By Susan Gately - 12 February, 2016
Spotlight will set off 'hand grenades' of pain in hearts of abuse survivors and as a Church we can never be complacent about child protection: Archbishop of Dublin.
There are clear parallels between the child abuse depicted in the award winning film Spotlight in Boston and what occurred in Ireland, according to the Archbishop of Dublin, Dr Diarmuid Martin.
“The same unwillingness to address the problems emerged. The same situation in which defending the Church, looking after the priest took precedence over the child,” Archbishop Martin told Marian Finnucane on RTE 1 radio.
Spotlight, tells the true story of the investigation by the Boston Globe’s Spotlight team, into clerical child sexual abuse in the Boston area in 2002.
The paper published 13 reports about the crimes and their cover-up from June to December 2002 leading to the resignation of Cardinal Law as archbishop of Boston in December 2002.
It went on general release in Ireland at the end of January.
Dr Martin said a survivor of sexual abuse once told him, “You know this thing is like having a hand grenade in your heart. You are doing great and then suddenly it goes off – something happens, something turns up.”
Survivors are going to have that experience watching Spotlight, said the Archbishop, “The whole thing is going to come back into their lives again and its very important that counselling services are available.”
He said media outlets should have notices advising people upset by the subject matter of the movie, of where they can get help.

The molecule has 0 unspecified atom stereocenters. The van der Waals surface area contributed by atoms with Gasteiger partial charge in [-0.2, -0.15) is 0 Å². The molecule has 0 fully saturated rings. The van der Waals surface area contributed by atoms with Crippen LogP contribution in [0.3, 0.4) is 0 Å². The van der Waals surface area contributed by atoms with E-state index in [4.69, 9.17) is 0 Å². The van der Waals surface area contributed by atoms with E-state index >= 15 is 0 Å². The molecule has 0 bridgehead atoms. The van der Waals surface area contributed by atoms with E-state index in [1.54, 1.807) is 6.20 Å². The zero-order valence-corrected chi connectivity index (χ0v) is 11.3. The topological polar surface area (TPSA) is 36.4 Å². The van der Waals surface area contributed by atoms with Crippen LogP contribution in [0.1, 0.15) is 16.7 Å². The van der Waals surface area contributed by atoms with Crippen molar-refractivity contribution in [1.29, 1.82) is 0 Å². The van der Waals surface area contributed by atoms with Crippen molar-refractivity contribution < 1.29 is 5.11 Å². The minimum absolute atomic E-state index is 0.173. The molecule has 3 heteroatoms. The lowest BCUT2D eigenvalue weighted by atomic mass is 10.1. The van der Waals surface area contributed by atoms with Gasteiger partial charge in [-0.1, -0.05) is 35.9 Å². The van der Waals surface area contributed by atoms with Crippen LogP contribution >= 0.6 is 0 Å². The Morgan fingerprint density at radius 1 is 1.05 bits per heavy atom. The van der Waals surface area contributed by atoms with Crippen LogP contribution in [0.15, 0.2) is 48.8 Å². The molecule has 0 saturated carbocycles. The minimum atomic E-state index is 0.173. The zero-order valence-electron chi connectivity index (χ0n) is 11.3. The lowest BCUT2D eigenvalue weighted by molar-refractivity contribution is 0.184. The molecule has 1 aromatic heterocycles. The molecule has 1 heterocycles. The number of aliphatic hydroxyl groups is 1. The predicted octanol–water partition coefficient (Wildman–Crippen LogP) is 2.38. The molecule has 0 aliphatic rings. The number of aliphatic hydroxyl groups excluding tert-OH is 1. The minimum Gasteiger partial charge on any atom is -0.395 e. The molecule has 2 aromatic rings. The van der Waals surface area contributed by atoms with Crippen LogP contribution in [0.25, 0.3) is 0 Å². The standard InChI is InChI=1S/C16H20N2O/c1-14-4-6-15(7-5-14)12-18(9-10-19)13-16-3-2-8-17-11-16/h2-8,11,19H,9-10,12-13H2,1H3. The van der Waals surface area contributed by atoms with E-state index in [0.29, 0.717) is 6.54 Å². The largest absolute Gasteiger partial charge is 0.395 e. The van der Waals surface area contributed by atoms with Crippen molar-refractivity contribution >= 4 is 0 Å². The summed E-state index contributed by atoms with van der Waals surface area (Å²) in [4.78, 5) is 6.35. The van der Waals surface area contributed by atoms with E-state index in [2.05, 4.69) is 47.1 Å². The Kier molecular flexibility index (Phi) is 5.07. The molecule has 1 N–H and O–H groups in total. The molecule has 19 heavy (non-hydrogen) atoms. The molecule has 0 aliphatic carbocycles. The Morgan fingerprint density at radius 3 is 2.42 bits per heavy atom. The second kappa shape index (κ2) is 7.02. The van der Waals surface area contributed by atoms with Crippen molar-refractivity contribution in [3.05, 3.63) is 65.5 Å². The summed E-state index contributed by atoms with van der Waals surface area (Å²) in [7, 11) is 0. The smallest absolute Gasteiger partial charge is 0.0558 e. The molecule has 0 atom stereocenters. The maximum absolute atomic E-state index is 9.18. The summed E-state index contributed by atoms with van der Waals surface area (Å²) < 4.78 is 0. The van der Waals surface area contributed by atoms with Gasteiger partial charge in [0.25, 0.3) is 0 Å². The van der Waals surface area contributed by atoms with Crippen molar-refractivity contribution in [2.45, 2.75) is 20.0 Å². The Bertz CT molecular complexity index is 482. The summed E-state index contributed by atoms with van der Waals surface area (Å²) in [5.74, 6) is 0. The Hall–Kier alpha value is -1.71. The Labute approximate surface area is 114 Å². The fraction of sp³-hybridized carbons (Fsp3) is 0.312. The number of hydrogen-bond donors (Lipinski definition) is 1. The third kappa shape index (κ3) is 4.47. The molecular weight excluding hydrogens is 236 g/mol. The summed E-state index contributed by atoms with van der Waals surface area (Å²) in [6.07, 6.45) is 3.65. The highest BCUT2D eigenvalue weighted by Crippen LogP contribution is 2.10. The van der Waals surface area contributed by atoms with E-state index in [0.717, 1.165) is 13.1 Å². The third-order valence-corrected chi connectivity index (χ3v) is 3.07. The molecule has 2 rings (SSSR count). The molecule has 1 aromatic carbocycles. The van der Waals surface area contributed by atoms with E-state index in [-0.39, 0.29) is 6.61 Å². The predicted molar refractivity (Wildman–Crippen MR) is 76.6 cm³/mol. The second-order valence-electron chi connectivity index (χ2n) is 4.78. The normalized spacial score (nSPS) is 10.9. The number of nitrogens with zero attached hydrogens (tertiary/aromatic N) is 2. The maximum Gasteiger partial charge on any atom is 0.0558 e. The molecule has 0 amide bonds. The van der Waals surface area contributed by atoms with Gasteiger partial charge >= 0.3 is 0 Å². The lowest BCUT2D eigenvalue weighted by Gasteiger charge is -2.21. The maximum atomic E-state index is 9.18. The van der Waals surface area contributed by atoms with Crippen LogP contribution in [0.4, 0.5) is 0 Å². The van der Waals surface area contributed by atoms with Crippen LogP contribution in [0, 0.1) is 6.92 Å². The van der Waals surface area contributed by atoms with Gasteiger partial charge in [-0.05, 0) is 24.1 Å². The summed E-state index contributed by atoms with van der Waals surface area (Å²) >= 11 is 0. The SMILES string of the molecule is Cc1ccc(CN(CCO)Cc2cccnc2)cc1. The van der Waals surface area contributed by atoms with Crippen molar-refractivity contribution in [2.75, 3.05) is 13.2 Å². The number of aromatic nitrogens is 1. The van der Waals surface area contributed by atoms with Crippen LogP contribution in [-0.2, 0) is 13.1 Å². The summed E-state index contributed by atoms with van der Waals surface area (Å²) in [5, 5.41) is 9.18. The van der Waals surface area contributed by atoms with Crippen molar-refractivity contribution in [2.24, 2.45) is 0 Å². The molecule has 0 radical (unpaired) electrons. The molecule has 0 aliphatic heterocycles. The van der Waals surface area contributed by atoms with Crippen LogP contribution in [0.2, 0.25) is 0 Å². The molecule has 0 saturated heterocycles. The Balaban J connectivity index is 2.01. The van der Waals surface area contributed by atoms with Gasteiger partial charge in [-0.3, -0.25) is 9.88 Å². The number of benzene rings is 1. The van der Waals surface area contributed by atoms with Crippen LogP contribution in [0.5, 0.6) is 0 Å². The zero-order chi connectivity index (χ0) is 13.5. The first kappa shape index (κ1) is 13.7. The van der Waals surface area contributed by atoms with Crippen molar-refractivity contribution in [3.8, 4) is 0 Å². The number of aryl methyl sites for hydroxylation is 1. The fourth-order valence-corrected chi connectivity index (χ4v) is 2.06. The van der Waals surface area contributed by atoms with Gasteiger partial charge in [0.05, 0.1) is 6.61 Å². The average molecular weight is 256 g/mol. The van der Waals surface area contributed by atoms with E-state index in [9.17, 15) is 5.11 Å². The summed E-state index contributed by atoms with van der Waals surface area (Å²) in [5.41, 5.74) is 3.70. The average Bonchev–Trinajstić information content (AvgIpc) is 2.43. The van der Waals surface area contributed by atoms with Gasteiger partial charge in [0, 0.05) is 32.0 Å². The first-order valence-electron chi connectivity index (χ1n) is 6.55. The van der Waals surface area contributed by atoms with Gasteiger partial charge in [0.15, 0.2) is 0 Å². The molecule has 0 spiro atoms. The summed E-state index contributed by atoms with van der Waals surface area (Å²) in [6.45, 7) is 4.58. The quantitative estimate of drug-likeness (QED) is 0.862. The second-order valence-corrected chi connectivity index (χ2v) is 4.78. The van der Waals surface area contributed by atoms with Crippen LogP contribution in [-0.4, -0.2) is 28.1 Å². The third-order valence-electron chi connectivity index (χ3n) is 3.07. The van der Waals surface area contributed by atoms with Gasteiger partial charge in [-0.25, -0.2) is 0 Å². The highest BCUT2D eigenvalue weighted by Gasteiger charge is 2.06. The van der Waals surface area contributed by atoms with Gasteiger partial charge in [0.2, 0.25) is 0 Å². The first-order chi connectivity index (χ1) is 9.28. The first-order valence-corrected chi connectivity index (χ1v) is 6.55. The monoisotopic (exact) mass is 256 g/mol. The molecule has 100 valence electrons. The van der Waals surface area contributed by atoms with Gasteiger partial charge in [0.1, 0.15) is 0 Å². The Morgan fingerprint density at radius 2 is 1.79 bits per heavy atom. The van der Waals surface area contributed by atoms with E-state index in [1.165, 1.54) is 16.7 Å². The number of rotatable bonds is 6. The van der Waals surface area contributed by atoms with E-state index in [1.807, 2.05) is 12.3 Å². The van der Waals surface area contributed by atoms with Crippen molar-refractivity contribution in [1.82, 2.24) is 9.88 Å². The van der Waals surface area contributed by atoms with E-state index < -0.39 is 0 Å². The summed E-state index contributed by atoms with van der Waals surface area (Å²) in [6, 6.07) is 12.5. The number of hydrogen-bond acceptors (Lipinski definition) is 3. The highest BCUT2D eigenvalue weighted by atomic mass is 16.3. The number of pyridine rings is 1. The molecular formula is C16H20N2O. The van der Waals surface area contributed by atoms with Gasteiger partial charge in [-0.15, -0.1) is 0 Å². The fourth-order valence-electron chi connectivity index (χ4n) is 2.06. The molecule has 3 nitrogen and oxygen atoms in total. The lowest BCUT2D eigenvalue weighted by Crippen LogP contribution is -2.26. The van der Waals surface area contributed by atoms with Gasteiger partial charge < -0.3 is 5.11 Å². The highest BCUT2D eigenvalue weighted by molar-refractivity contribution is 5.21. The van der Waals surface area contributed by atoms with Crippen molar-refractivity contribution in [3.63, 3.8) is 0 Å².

Much progress had been made in Dublin relating to clerical child abuse, he said, but nonetheless one abuser had slipped through the net.
“That frightens me because the sexual abuser was active in my diocese when I was archbishop and it wasn’t seen, it wasn’t discovered and it was appalling abuse as well,” he said.
They reported the man to the Gardaí and he has already been sentenced to over seven years for his first offence.
“So you can imagine how horrendous that was. That particular survivor was a very nice person. He’s a very talented young man,” he added.
Archbishop Martain said the Church could never become complacent on child protection.
The lay people working as child protection representatives can’t be tempted when nothing happens in their parishes over a number of years to say, “Look let’s stand back.”
“We can’t afford to do that. We should also be looking at other instances of child sexual abuse right across society because medical research would say that paedophilia is a constant in society. So if they [paedophiles] feel the Catholic Church is not a safe place for them, they [may] naturally drift somewhere else and we have to look at all of this.”
Archbishop Martin said that everybody has a responsibility to intervene if there is a “feeling that the lives of children are at risk”.
Spotlight has been nominated for 6 Oscars and 3 Baftas, both including best film.
It has already received several awards, including two from the World Catholic Association for Communication, Signis where it was awarded the Brian and Silver Mouse awards at the Venice festival in September 2015.
Vatican Radio has said that in this film the Globe reporters “made themselves examples of their most pure vocation, that of finding the facts, verifying sources, and making themselves — for the good of the community and of a city — paladins (heroic knights) of the need for justice.”